However, these differences disappeared when the protein was chiefly from vegetarian sources, but those aged over 65 should be wary of cutting down too much. “It is a little bit nuanced,” points out Levine. “Protein is not a problem for people who are young or middle-aged, because their bodies are still naturally generating enough growth hormone.
“But as people grow older, this is a time where I would say eating a little more protein, whether that’s healthy animal products or vegetarian forms might be beneficial, especially for people who might be losing too much muscle mass.”
Fast three times a year
Research by Levine, again in collaboration with Longo, found that three cycles of fasting, eating only 4,500 calories over five days, reduced biological age, with subjects appearing two-and-a-half years younger. Those who fasted also showed “more youthful immune profiles” following multiple cycles of fasting.
“It’s what we call a ‘hormetic’ effect, where it’s this mild stressor, and your body responds to that and improves,” says Levine. “Like exercise, fasting seems to prime the body for repair and maintenance.”
When the scientists looked at the potential long-term impact of a fasting-mimicking diet (FMD) the data suggests that 20 years of FMD could buy individuals an extra five years of life expectancy, as well as reducing heart disease risk by 50 per cent, cancer risk by 30 per cent and diabetes by 75 per cent.
FMD is typically done once a month or a few times a year. In FMD, each cycle consists of 4,500 calories, the first day is 1,000 calories; day 2 is reduced to 700 calories.
Focus on vegetable soups and bean soups and cut out meat and reduce your protein intake to 10 per cent. Other fasting methods such as time-restricted eating can also reduce biological age.
Do HIIT, high-intensity interval training
The short, sharp shocks of HIIT training are best for turning back the clock, says Levine. A 2017 study at the Mayo Clinic showed that three months of HIIT training was enough to substantially improve fitness and insulin sensitivity. “You do five or seven minutes, push, and then you get one or two minutes recovery,” says Levine.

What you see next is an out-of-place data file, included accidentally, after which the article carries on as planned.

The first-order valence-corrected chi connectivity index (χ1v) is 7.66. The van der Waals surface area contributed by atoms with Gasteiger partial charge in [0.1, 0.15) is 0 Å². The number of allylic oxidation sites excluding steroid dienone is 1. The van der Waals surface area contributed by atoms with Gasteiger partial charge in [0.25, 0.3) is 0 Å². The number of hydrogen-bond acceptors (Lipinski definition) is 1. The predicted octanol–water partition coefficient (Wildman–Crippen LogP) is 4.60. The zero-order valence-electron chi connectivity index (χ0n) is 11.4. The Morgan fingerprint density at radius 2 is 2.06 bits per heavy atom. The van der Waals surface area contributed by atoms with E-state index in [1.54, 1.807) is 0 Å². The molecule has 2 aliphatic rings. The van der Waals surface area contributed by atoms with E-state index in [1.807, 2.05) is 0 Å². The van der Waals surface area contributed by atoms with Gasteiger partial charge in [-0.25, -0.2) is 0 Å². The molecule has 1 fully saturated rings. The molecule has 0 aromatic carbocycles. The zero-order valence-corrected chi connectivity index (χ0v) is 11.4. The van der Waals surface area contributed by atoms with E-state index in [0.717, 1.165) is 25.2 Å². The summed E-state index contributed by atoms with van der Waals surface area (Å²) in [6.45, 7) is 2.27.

The key is to go all-out, aiming for 90 per cent effort. Again, it comes down to “hormesis”, where the body undergoes a shock, then adapts and improves. “Muscle fibres grow back thicker and denser, mitochondria becomes more efficient at generating usable energy, and processes like inflammation are turned down,” explains Levine. Exercise also stimulates GPLD1, a protein-coding gene that improves cognitive performance.
Good quality sleep
Research scientists at Boston and Harvard University used MRI scans to show that cerebral fluid (CSF) washes over our brain tissue in waves at night washing out dead cells. Scientists think this might have implications for Alzheimer’s, which is associated with the build-up of “amyloid beta plaques”.
Restless sleep might be due to the natural decline of NAD (nicotinamide adenine dinucleotide), a protein that protects against oxidative stress and helps brain cells age well and also appears to be crucial to our circadian clock.
The best ways to increase NAD appears to be through fasting and exercise, although supplements are also available. Research shows the sleep sweet spot is around seven hours on average. Less than five hours reduces lifespan, as does more than eight, with 10 being the highest risk.
The Daily Telegraph